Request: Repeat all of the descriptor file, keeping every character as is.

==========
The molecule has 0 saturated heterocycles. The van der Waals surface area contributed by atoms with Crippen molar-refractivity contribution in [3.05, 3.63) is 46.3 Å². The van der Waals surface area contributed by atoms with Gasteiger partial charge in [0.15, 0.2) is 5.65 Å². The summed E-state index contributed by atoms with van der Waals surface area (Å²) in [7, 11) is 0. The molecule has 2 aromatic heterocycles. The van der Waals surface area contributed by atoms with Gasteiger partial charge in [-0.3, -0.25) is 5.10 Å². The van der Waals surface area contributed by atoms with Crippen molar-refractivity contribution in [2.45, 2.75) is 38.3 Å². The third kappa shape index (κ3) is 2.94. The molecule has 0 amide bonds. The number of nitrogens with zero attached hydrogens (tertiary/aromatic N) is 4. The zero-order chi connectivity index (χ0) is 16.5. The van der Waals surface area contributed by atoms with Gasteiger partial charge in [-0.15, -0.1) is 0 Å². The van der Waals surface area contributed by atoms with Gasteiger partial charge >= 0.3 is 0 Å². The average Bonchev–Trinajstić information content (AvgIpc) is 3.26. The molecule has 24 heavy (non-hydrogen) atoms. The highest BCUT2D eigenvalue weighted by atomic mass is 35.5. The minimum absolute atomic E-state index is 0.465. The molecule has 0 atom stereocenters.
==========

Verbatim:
The molecule has 0 saturated heterocycles. The van der Waals surface area contributed by atoms with Crippen molar-refractivity contribution in [3.05, 3.63) is 46.3 Å². The van der Waals surface area contributed by atoms with Gasteiger partial charge in [0.15, 0.2) is 5.65 Å². The summed E-state index contributed by atoms with van der Waals surface area (Å²) in [7, 11) is 0. The molecule has 2 aromatic heterocycles. The van der Waals surface area contributed by atoms with Gasteiger partial charge in [-0.3, -0.25) is 5.10 Å². The van der Waals surface area contributed by atoms with Crippen molar-refractivity contribution in [2.45, 2.75) is 38.3 Å². The third kappa shape index (κ3) is 2.94. The molecule has 0 amide bonds. The number of nitrogens with zero attached hydrogens (tertiary/aromatic N) is 4. The zero-order chi connectivity index (χ0) is 16.5. The van der Waals surface area contributed by atoms with Gasteiger partial charge in [-0.15, -0.1) is 0 Å². The van der Waals surface area contributed by atoms with Gasteiger partial charge >= 0.3 is 0 Å². The average Bonchev–Trinajstić information content (AvgIpc) is 3.26. The molecule has 24 heavy (non-hydrogen) atoms. The highest BCUT2D eigenvalue weighted by atomic mass is 35.5. The minimum absolute atomic E-state index is 0.465. The molecule has 0 atom stereocenters.